This is a fascinating question that I wrote about somewhere else on here (I can’t find it). We for sure see colours differently, or experience them differently rather. The best book I have ever read on this is actually about linguistics: Through the language glass by Guy Deutscher.
Philip Ball’s the invetion of colur is on my shelf now waiting to be read…..
There’s a lot of philosophy in that question, because colour perception come from both the chemistry of what happens at the back of our eyes and what happens in the brain.
You know how some people are colour-blind, where they can’t distinguish between colours because they’re missing one of the colour sensing molecules from the back of their eyes? There’s a related version where some people, especially women, can sense four colour instead of the usual three! https://en.wikipedia.org/wiki/Tetrachromacy#Human_tetrachromats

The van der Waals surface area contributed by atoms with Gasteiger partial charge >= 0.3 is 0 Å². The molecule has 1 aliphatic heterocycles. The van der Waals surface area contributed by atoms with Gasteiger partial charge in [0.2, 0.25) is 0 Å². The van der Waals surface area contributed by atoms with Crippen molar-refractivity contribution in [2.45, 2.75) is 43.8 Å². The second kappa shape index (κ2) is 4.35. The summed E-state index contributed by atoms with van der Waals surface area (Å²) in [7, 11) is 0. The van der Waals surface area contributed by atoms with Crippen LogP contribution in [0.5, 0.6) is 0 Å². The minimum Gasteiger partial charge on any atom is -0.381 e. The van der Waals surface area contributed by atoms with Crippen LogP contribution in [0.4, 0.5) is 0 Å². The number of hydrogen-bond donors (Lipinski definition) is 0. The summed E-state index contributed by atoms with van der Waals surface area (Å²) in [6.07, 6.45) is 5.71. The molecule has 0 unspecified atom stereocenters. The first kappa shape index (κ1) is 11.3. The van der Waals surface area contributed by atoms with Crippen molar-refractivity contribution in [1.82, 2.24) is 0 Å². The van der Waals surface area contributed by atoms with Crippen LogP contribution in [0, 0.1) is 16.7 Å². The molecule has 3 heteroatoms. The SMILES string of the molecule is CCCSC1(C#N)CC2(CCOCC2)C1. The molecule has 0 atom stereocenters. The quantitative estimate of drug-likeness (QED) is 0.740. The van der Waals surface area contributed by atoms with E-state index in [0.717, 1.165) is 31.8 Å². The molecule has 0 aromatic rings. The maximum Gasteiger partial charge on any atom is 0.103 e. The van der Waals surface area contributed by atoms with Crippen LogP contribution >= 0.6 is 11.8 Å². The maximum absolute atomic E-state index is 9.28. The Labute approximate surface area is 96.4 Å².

In people, if usually appears as being able to distinguish more shade of blue than a person with three colour receptors can.
Everyone has a different perception of colours. Colours can be defined in a scientific way, but what our eye sees is a completely different story.
Our perception of colour can be affected by the lighting of the room, other colours present, have ever hear about the black/blue – white/gold dress debate?? it was all over the news a while ago!
Moreover our eyes might have imperfections that prevent us to see only some colours or no colors at all or to perceive some colours as different colours, in example some people see green as red, this disease is called colourblindness.